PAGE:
Tuesday, September 18, 2012

Making postaono

I have tried making village foods a few times while I’ve been in Australia, with varying degrees of success, but until now I hadn’t tried making postaono, mainly due to not being able to buy cassava.

I found some frozen grated cassava in a shop recently and bought it, saving me the work of having to grate the cassava myself too, but since I can’t find fresh cassava I can’t do that anyway.

I have helped with the various stages of postaono in the village, but I’ve never made it from start to finish, so I wasn’t quite sure on a few things and asked some of our village aunts on the phone for their advice over the last week or so.

So today was the day for making postaono. I got my ingredients together as shown below: frozen grated cassava (defrosted), tinned coconut cream (because fresh coconuts in Australia are rubbish) and a couple of bananas.

I cut open the packets of grated cassava and put them in the bowl.

Then I put in the coconut cream. This was the part that I felt most uncertain about. The coconut cream to cassava ratio is usually judged by eye, and I haven’t seen it often enough to judge the right consistency for myself. I decided to use the whole tin. This is the cassava with the cream mixed in:

Next I spread it onto a tray and spread mashed banana onto half of it.

Then I put more cassava on top of the banana and filled the tray.

Covered in aluminium foil and put it in the oven.

When it started to dry up on the top I took it out of the oven (maybe it needed more coconut cream, or maybe the covering should have been touching the cassava.

And here are two pieces of postaono – banana postaono on the left and postaono without banana on the right. Now you know what postaono is too!

Monday, September 10, 2012

Change and transition

I have a big change coming up in my life again: leaving Australia and returning to PNG on 16 November. With change comes transition, and although the change doesn’t happen yet for a couple of months, my mind has entered the transition phase – I know there is a big change coming up, and it is on my mind a lot. I’m at the stage where I’m feeling a bit uneasy and apprehensive, even though I’ve been looking forward to going back for a long time and I’m still keen to be back there.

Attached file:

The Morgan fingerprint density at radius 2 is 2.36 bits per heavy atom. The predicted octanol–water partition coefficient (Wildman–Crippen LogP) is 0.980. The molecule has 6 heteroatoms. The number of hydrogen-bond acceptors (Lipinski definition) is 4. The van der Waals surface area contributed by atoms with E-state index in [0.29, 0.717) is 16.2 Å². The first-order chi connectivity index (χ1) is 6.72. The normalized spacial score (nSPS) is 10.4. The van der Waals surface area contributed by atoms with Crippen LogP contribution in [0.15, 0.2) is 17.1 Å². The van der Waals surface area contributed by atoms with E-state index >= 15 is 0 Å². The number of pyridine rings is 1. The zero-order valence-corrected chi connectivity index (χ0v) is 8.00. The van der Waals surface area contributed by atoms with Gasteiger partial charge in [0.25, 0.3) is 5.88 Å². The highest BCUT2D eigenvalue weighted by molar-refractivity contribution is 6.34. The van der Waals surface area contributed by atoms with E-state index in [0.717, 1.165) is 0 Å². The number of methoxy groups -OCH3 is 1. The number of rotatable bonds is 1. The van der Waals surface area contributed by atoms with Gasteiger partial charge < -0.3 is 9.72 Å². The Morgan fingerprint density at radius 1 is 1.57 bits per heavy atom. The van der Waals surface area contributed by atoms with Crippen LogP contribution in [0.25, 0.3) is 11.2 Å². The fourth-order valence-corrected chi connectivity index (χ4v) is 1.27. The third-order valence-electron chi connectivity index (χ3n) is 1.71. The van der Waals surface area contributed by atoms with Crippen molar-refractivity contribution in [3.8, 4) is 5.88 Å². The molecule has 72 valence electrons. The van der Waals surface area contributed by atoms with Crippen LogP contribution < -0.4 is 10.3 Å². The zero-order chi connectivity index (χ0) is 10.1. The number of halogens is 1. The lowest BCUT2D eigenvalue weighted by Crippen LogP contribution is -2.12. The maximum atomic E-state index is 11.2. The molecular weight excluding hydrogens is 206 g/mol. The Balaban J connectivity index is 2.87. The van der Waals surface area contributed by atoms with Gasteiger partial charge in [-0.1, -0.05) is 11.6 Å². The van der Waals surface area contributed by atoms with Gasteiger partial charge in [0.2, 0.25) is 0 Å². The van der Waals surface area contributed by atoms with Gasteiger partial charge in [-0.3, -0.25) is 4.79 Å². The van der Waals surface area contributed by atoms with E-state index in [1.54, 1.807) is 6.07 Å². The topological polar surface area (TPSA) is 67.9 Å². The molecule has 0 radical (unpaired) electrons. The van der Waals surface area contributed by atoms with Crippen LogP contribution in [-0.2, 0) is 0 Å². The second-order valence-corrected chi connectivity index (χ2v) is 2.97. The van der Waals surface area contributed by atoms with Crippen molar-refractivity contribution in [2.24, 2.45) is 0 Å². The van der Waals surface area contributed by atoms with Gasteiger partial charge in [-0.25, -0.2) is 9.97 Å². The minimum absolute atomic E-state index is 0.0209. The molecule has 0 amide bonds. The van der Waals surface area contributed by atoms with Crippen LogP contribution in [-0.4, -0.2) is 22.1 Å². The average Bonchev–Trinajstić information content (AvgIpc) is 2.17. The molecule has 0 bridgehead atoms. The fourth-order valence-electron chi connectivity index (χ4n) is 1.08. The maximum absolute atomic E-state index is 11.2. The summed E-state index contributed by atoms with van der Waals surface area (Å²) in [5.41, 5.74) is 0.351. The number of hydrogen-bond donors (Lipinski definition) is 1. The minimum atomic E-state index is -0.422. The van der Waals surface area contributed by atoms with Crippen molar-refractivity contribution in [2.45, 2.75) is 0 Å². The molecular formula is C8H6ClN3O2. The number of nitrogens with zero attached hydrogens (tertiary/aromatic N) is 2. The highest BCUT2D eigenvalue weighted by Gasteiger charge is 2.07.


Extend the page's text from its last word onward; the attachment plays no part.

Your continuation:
Many things and ways of doing things (like shopping even) will be different. It is a really huge change. Nearly everything will be different: environment, climate, people, food, lifestyle. The good thing is that I am not going into the unknown – I know the changes that I am facing, so hopefully that will help.

Since it is only 2 months until I go, I’m also feeling the time pressure – so much to do, yet so little time to do it in! But sometimes I have difficulty identifying what the ‘so much’ is that I have to do.

It is the same with returning to Australia. Even though I am familiar with Australia, when I return after having lived in Bougainville, PNG, I go through a transition process before and after arriving.

I think that the transition back to Australia this time lasted about 4-6 months before I started feeling more comfortable. The first month I was down a lot (a lot of grief), then in the following months it was a mixture of feeling up and down. After about 4 months I started feeling happy more often and feeling down less often, and my contentment with being in Australia continued to gradually increase over the months. Saying that however, I have never stopped looking forward to going back to the village either.

I don’t find transition easy – I don’t know if anyone does, but with this explanation in mind, perhaps you can now better understand and pray about what I will be going through in the months ahead.

Saturday, September 1, 2012

The hidden cactus garden at Singapore Airport

I had heard that Singapore airport has some outdoor garden areas within the airport grounds, and last time I went through Singapore airport (12 years ago) I didn’t see any trace of one, although I was aware of them. So this time I was determined to find one.

I went on one of the free internet computers there and I found out that the terminal I was in has a garden, and it is called the cactus garden. Then I went searching for it. I found a map which showed that it is upstairs, so I went upstairs and couldn’t find anything that looked like an outside garden. I asked a lady at a desk and she said that I needed to go back downstairs and find another upstairs section. I followed her directions and found myself in another upstairs area that still didn’t have a garden. I asked another person that was working in a restaurant there, but I couldn’t understand his English very well.

I went back downstairs and was beginning to think that maybe the cactus garden would continue to elude me. Then I saw a sign for a smoking area. It’s not a place I would normally seek out, but I thought that it would have to be an outdoor area, so maybe that’s where the garden is. I went upstairs again and finally found it! They only allow smoking in a small part of the garden, so I was able to wander through it without having to put up with nasty fumes.

I probably spent about half an hour searching for the garden, and only five minutes wandering through it! I would have liked to have spent more time there, but I needed to go back to the gate for boarding my plane. Anyway, after I went to all that effort, I hope you enjoy these photos I took there.

Me! Yes, I made it there and this is the proof!